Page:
SARS Virus – 2002-2003

Towards the end of 2002 reports began to emerge from China of a virulent and potentially fatal respiratory disease that was proving highly resistant to treatment. The Chinese authorities were slow to alert the world to what quickly became a major health crisis. The World Health Organization (WHO), by contrast, fearing a global pandemic, acted swiftly in drawing up and implementing a plan to combat the spread of what became known as SARS (Severe Acute Respiratory Syndrome).

The SARS virus had originated in the Guangdong Province in southern China, where a large rural population of peasants lived in close contact with animals. Scientists believe that the animals had been carrying the virus and that at some stage it must have leapt the species barrier to infect humans. Reported symptoms were similar to flu and included a high fever, breathing difficulties, dry cough, muscular aches and loss of appetite. In a remarkable example of international cooperation the WHO organized a worldwide coalition of scientists who worked resolutely to identify the cause of the disease and devise treatment programs. SARS was found to be caused by a previously unknown type of coronavirus, a form of animal virus which infects the upper respiratory tract. Although the virus was spread like the common cold, it was not as contagious as initially feared, and rigorous infection control and preventative measures meant that the vast majority of cases were restricted to the Far East. Nevertheless, international air travel led to smaller outbreaks also occurring in other parts of the world, such as Canada, before the WHO was able to declare in July 2003 that the epidemic had been contained.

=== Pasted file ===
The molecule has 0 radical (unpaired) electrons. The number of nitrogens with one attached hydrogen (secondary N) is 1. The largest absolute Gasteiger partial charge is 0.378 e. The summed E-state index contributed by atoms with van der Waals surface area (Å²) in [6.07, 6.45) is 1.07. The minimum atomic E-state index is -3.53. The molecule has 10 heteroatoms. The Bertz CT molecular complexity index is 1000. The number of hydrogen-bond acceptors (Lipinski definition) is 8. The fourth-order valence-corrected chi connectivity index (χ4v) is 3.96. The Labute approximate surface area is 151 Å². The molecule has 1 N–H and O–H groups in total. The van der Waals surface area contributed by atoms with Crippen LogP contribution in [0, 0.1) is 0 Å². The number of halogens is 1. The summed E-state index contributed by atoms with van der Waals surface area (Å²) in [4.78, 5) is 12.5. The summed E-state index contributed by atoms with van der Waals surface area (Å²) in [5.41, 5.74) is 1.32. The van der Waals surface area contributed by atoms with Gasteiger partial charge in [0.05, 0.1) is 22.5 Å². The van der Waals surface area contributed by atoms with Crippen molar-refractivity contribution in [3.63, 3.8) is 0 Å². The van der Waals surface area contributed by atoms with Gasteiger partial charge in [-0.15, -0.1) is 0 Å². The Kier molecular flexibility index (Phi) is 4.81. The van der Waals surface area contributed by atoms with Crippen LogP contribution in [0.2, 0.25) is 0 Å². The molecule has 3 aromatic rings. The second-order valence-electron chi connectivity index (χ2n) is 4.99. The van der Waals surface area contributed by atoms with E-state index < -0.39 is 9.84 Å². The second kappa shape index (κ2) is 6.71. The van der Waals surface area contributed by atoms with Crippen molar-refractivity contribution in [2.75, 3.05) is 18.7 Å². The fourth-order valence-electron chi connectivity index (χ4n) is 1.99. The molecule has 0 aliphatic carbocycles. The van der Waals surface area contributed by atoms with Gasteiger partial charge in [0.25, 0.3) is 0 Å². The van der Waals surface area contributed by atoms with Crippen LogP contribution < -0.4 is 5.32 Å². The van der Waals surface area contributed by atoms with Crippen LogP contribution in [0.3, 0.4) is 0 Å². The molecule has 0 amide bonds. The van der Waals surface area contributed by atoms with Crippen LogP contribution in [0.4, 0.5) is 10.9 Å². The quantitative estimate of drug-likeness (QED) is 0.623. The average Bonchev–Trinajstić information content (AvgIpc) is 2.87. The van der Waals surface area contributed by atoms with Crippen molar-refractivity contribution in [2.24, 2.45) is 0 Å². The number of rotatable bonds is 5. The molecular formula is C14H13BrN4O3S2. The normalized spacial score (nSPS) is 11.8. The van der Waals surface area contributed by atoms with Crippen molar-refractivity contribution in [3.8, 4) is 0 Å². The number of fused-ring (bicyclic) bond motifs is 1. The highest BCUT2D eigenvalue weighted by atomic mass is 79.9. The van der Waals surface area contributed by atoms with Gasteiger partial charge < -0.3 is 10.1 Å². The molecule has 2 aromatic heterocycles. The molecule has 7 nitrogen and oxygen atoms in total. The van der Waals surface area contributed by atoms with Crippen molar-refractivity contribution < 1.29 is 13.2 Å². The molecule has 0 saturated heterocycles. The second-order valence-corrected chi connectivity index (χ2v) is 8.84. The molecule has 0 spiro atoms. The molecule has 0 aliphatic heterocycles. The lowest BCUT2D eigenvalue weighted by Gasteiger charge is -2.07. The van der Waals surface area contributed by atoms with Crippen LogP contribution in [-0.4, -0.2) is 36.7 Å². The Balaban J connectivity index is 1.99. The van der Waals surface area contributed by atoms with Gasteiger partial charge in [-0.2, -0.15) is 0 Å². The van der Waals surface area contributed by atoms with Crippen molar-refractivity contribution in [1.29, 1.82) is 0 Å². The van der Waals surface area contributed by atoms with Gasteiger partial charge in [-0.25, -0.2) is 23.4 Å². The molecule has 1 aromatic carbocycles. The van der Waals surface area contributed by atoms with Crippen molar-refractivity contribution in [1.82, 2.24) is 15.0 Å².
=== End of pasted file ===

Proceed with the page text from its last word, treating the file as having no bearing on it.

When: November 2002 to July 2003

Where: Worldwide, but predominantly in the Far East (China, Taiwan, Vietnam and Singapore)

Death toll: According to the WHO, over 8,000 people are known to have been infected with the SARS virus during the outbreak, of which some 750 died. Although this represents less than 10 per cent of infected cases, the mortality rate was much higher among older people.

You should know: Although in the end no specific treatment was found to be particularly effective against SARS, scientists were helped in their investigations by the fact that the virus barely mutated from the moment when it emerged.

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